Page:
Since Baku’s first oil boom in the late 19th century—when the Russian branch of the Nobel family modernized the oil industry and local oil barons channeled their profits into institution building, representation, and the public life of citizens—oil and urbanism have been inextricably linked in the political, cultural, and physical fabric of Baku. What can we learn from the long, conjoined history of oil and urbanism in Baku about global urbanization processes?
In general, oil extraction sites did not become centers of industry or of cosmopolitan urban life in the early decades of global oil expansion. Yet in turn-of-the-20th-century Baku the oil industry gave rise to a confident local business elite, educated bourgeoisie, and modern urban environment that was celebrated as the “Paris of the Caspian.” In 1901 Baku was the largest supplier of oil in the world. Subsequently, during the Soviet period, when Baku was a center of oil-related scientific and technological innovation, the city was also the site of an urban experiment: the shaping of a new kind of industrial city: an “oil city of socialist man.” These conditions raise questions addressed in the lecture: Why and how did oil generate urbanism in Baku? How did the disparate technologies and spatial logics of oil production and urban production intersect and inform each other? How was that relationship reconfigured over time in the succession of political and economic systems within which they operated in Baku?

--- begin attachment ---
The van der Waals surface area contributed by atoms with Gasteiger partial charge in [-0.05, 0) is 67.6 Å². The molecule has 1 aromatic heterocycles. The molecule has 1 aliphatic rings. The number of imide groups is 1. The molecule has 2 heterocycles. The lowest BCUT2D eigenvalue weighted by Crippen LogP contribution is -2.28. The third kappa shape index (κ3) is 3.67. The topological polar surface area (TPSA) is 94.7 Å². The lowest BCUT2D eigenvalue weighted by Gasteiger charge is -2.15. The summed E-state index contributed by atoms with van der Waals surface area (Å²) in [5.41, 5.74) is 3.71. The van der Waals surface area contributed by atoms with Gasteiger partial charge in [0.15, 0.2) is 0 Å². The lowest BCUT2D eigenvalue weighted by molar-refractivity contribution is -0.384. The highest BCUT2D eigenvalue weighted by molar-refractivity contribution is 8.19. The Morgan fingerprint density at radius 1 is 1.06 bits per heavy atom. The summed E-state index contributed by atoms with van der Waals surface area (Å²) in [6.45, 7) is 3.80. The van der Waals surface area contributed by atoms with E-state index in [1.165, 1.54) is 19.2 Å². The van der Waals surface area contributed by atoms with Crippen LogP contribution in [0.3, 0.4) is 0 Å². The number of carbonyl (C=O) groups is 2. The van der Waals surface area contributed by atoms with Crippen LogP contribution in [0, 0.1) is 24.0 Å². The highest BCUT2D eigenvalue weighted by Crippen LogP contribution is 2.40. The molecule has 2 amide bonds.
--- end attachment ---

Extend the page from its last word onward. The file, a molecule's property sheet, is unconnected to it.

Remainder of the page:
Eve Blau is Adjunct Professor of the History of Urban Form at the Harvard University Graduate School of Design, where she is co-director of the Harvard Mellon Initiative on Urbanism and the Humanities. Currently she is Stadt Wien/IFK_Fellow.